Corran: “Before hopped beer became customary in German, a mixture of herbs, including bog myrtle, rosemary and yarrow, among others, was employed; this mixture was known as gruit, and the product as gruit beer.”

A bit more round-about, Harrison (1993) referenced Patton (1989) which has no references but does have a bibliography. Patton is familiar with both Corran and the “Origin and History of Beer and Brewing” by Arnold (1911) but unfortunately both Corran and Arnold are dead ends.

Arnold: “Opinions as to what went into the composition of gruit differed formerly, and even to-day, somewhat. However, to judge from the scan information that has come down to us at this point, it must have been chiefly three plants which formed the stock of the gruit, namely:

1. Myrica Gale, sweet gale, called in Westphalia Pors, Porze, Porst, and the same in Danish, as well as Swedish; well-known also in the moors and bogs of Scotland and elsewhere.
2. Ledum Palustre, marsh or wild rosemary, in German Sumpfporst, porst, wilder Rosmarin, Bienen-, Brauerkraut, also Wanzen- or Mottenkraut (moth or bug herb).
3. Achillea Millefolium, milfoil, yarrow; German Schafgarbe.”

Unger (2011) references “The Mediaeval Brewery and the gruit” by Doorman (1955), among others, and even though Doorman worked from primary sources and lists the correct herbal ingredients of bog myrtle, marsh rosemary, laurel berries, laserwort and resin., he also added yarrow. But without citation this is another dead-end. Doorman did list “Beer has a History” by Frank King (1947) in his bibliography, which might explain why he felt the need to add yarrow even though his historical sources do not support it.

King: “Gruit was a mixture of herbs which included sweet gall or bog-myrtle, marsh or wild rosemary, and yarrow or milfoil and probably other ingredients.”

Unger also cites “A History of Beer and Brewing” by Hornsey (2003), who in turn (probably) cites the dead-end Corran (1975). Before it gets too confusing, let’s put the most influential authors in order of publishing: Unger (2011), followed by Hornsey (2009), Buhner (1998), Hagen (1992), Harrison (1993), Corran (1975), Doorman (1955), King (1947) and finally Arnold (1911). It seems that most of the English language popular publications refer back to either Corran or Arnold. Neither Corran nor Arnold left any hint of where they themselves came across the information.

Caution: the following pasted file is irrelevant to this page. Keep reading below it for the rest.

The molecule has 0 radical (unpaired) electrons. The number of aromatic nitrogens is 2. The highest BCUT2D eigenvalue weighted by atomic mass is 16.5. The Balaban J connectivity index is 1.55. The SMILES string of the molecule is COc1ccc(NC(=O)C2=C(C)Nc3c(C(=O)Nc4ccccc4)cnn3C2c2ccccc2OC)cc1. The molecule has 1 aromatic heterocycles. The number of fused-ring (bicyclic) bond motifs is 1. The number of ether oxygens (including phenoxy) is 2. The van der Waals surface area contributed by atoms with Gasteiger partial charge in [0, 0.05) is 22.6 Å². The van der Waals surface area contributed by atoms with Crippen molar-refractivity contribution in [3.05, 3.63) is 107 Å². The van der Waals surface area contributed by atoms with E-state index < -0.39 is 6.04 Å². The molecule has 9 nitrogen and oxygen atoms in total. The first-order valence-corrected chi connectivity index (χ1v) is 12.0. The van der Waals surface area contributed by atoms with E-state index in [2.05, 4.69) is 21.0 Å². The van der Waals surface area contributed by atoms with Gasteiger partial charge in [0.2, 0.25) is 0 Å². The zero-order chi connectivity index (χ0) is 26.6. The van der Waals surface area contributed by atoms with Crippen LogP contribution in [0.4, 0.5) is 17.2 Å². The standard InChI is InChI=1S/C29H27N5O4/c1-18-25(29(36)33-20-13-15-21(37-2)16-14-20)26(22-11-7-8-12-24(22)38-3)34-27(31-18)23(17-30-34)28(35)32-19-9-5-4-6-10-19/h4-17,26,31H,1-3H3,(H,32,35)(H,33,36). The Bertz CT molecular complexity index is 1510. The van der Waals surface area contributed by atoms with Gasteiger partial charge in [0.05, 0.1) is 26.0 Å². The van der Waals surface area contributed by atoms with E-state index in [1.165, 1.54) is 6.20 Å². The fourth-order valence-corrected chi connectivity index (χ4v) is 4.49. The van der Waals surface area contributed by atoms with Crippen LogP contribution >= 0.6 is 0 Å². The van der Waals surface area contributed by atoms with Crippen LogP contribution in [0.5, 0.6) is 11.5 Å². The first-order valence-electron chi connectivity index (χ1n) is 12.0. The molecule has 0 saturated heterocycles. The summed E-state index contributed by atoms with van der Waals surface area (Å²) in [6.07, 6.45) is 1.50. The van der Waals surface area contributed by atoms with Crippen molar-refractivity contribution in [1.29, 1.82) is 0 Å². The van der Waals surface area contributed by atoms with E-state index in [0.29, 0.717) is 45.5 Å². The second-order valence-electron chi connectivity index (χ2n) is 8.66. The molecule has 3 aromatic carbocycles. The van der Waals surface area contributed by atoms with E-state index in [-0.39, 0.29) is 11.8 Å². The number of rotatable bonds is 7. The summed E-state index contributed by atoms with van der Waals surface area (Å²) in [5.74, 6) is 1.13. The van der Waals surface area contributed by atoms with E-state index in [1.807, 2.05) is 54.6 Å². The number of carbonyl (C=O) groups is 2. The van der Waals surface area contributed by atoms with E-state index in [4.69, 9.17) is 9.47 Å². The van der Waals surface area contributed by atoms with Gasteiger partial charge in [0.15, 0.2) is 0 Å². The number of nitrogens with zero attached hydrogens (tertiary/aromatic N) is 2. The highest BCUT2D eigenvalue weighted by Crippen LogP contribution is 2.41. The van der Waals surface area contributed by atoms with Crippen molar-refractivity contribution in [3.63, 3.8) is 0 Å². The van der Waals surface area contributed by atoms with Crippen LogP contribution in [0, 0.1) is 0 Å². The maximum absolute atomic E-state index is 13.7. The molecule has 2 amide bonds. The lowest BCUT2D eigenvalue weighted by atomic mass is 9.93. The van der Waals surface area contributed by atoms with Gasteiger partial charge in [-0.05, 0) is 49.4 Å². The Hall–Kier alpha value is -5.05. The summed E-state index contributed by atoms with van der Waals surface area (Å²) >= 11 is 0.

Without having anything more to go on, for now, Arnold (1911) is as far back I’ve been able to track the use of yarrow in Low Country gruit. I had high hopes for John Bickerdyke’s “The Curiosities of Ale & Beer: An Entertaining History” (1889) but it does not mention gruit (or yarrow) at all. Perhaps the gruit/yarrow connection originated in a non-English source? It is a non-English drink, so that would make sense. Either way, I am rather impressed by how solidly this one ingredient attached itself to the history of gruit and will definitely keep an eye out for any new leads. Whomever first wrote down the idea must have presented it with gusto for it to have become such a solid fact.

My question to you, the reader: do you have any old and obscure brewing books on your physical or virtual book shelves? Can you take a look and see what is to be found in there? I just know Arnold is citing from another source, and wouldn’t it be cool if together we could find out from where. Proost!


  • Arnold, John P. 1911. Origin and History of Beer and Brewing. Reprint Edition 2005. Cleveland, Ohio: Beer Books.
  • Bessette, Alexandre.
  • Buhner, Stephen Harrod. 1998. Sacred Herbal and Healing Beers. Boulder, Colorado: Brewers Publications.
  • Corran, H. S. 1975. A history of brewing. David and Charles.
  • Cullen, Kevin.
  • Doorman, G. 1955. De Middeleeuwse Brouwerij en de Gruit. (The Mediaeval Brewery and the gruit). Den Haag: Martinus Nijhoff.
  • Hagen, Ann. 2010. Anglo-Saxon Food and Drink. Combined version of: A handbook of Anglo-Saxon food: processing and consumption, published in 1992, and A second handbook of Anglo-Saxon food & drink: production & distribution, published in 1995. Hockwold cum Wilton, Norfolk, England: Anglo-Saxon Books.
  • Harrison, John. 1993. Old British Beers and How to Make Them. Durden Park Beer Circle.
  • Hofsten, Nils von. 1960. Pors och andra Humleersättningar och ölkryddor i äldre tider (Bog Myrtle (Myrica gale) and Other Substitutes for Hops in Former Times). Acta Academie Regie Gustavi Adolphi Vol. 36. Copenhaven: Lundequistska Bokhandeln.
  • Hornsey, Ian Spencer. 2003. A History of Beer and Brewing. Royal Society of Chemistry. Cambridge, UK: RSC Paperbacks. Academia.
  • Laitinen, Mika. 2019. Viking Age Brew: The Craft of Brewing Sahti Farmhouse Ale. Chicago: Chicago Review Press.
  • Nordland, Odd. 1969. Brewing and Beer Traditions in Norway. The Norwegian Brewery Association, Universiteitsforlaget. Norway: Mariendals Boktrykkeri A/S.
  • Patton, Jeffrey. 1989. Additives in Beer: Adulterants and Contaminants. Exeter, Great Britain: Patton publications.
  • Unger, Richard W. 2011. “Gruit and the preservation of beer in the middle ages.” Special Topic Issue: Medieval Brewing. AVISTA Forum Journal. 22: 1/2: 48-54
  • Verberg, Susan. 2018. “The Rise and Fall of Gruit.” Brewery History Journal. The Brewery History Society 174: 46-78. ResearchGate.